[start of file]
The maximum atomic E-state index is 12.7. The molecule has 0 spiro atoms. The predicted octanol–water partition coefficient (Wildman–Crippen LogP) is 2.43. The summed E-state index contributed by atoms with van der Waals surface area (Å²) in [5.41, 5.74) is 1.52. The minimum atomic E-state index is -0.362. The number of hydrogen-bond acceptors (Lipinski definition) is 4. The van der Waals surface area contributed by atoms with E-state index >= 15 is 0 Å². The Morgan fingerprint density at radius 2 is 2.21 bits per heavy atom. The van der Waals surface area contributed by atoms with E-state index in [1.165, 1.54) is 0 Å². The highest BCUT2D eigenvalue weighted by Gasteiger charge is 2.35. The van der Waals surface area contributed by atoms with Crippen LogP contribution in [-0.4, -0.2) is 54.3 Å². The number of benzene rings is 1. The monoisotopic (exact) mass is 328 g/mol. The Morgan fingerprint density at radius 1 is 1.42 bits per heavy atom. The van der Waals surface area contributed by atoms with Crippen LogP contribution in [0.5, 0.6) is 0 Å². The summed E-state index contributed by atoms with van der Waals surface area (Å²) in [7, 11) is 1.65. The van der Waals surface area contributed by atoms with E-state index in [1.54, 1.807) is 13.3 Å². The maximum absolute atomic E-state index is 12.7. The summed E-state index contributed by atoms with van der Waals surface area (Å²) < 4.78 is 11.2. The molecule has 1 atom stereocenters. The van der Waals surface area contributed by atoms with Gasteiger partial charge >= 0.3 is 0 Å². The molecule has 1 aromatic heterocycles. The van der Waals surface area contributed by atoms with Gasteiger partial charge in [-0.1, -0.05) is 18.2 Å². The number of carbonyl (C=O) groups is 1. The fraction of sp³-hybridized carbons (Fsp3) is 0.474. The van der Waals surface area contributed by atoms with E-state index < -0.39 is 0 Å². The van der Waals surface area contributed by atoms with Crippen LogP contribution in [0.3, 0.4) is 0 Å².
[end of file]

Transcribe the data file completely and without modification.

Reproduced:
The maximum atomic E-state index is 12.7. The molecule has 0 spiro atoms. The predicted octanol–water partition coefficient (Wildman–Crippen LogP) is 2.43. The summed E-state index contributed by atoms with van der Waals surface area (Å²) in [5.41, 5.74) is 1.52. The minimum atomic E-state index is -0.362. The number of hydrogen-bond acceptors (Lipinski definition) is 4. The van der Waals surface area contributed by atoms with E-state index >= 15 is 0 Å². The Morgan fingerprint density at radius 2 is 2.21 bits per heavy atom. The van der Waals surface area contributed by atoms with E-state index in [1.165, 1.54) is 0 Å². The highest BCUT2D eigenvalue weighted by Gasteiger charge is 2.35. The van der Waals surface area contributed by atoms with Crippen LogP contribution in [-0.4, -0.2) is 54.3 Å². The number of benzene rings is 1. The monoisotopic (exact) mass is 328 g/mol. The Morgan fingerprint density at radius 1 is 1.42 bits per heavy atom. The van der Waals surface area contributed by atoms with Crippen LogP contribution in [0.5, 0.6) is 0 Å². The summed E-state index contributed by atoms with van der Waals surface area (Å²) in [7, 11) is 1.65. The van der Waals surface area contributed by atoms with E-state index in [1.54, 1.807) is 13.3 Å². The maximum absolute atomic E-state index is 12.7. The summed E-state index contributed by atoms with van der Waals surface area (Å²) < 4.78 is 11.2. The molecule has 1 atom stereocenters. The van der Waals surface area contributed by atoms with Gasteiger partial charge >= 0.3 is 0 Å². The molecule has 1 aromatic heterocycles. The van der Waals surface area contributed by atoms with Gasteiger partial charge in [-0.1, -0.05) is 18.2 Å². The number of carbonyl (C=O) groups is 1. The fraction of sp³-hybridized carbons (Fsp3) is 0.474. The van der Waals surface area contributed by atoms with E-state index < -0.39 is 0 Å². The van der Waals surface area contributed by atoms with Crippen LogP contribution in [0.3, 0.4) is 0 Å².